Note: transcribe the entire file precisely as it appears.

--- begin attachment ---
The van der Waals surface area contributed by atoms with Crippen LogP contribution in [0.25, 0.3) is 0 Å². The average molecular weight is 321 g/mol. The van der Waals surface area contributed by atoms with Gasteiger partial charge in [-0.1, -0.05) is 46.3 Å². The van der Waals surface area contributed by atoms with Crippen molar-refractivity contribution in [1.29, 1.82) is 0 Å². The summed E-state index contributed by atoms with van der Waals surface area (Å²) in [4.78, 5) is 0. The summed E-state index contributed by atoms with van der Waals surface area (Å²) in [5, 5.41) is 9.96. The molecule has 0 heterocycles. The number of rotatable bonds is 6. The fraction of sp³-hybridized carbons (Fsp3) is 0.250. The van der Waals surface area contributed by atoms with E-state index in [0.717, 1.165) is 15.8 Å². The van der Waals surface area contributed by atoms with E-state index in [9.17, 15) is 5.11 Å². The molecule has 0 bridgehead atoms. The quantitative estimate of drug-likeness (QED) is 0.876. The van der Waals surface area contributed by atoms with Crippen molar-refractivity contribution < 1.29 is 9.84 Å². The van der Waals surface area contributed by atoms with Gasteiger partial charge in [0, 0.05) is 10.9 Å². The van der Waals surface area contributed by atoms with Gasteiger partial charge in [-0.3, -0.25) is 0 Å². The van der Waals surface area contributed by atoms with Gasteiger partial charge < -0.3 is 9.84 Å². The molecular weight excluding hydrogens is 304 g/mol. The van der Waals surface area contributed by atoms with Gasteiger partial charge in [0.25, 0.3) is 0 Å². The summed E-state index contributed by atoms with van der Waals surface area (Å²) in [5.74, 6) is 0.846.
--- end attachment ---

The van der Waals surface area contributed by atoms with Crippen LogP contribution in [0.25, 0.3) is 0 Å². The average molecular weight is 321 g/mol. The van der Waals surface area contributed by atoms with Gasteiger partial charge in [-0.1, -0.05) is 46.3 Å². The van der Waals surface area contributed by atoms with Crippen molar-refractivity contribution in [1.29, 1.82) is 0 Å². The summed E-state index contributed by atoms with van der Waals surface area (Å²) in [4.78, 5) is 0. The summed E-state index contributed by atoms with van der Waals surface area (Å²) in [5, 5.41) is 9.96. The molecule has 0 heterocycles. The number of rotatable bonds is 6. The fraction of sp³-hybridized carbons (Fsp3) is 0.250. The van der Waals surface area contributed by atoms with E-state index in [0.717, 1.165) is 15.8 Å². The van der Waals surface area contributed by atoms with E-state index in [9.17, 15) is 5.11 Å². The molecule has 0 bridgehead atoms. The quantitative estimate of drug-likeness (QED) is 0.876. The van der Waals surface area contributed by atoms with Crippen molar-refractivity contribution < 1.29 is 9.84 Å². The van der Waals surface area contributed by atoms with Gasteiger partial charge in [0, 0.05) is 10.9 Å². The van der Waals surface area contributed by atoms with Gasteiger partial charge in [-0.3, -0.25) is 0 Å². The van der Waals surface area contributed by atoms with Gasteiger partial charge < -0.3 is 9.84 Å². The molecular weight excluding hydrogens is 304 g/mol. The van der Waals surface area contributed by atoms with Gasteiger partial charge in [0.25, 0.3) is 0 Å². The summed E-state index contributed by atoms with van der Waals surface area (Å²) in [5.74, 6) is 0.846.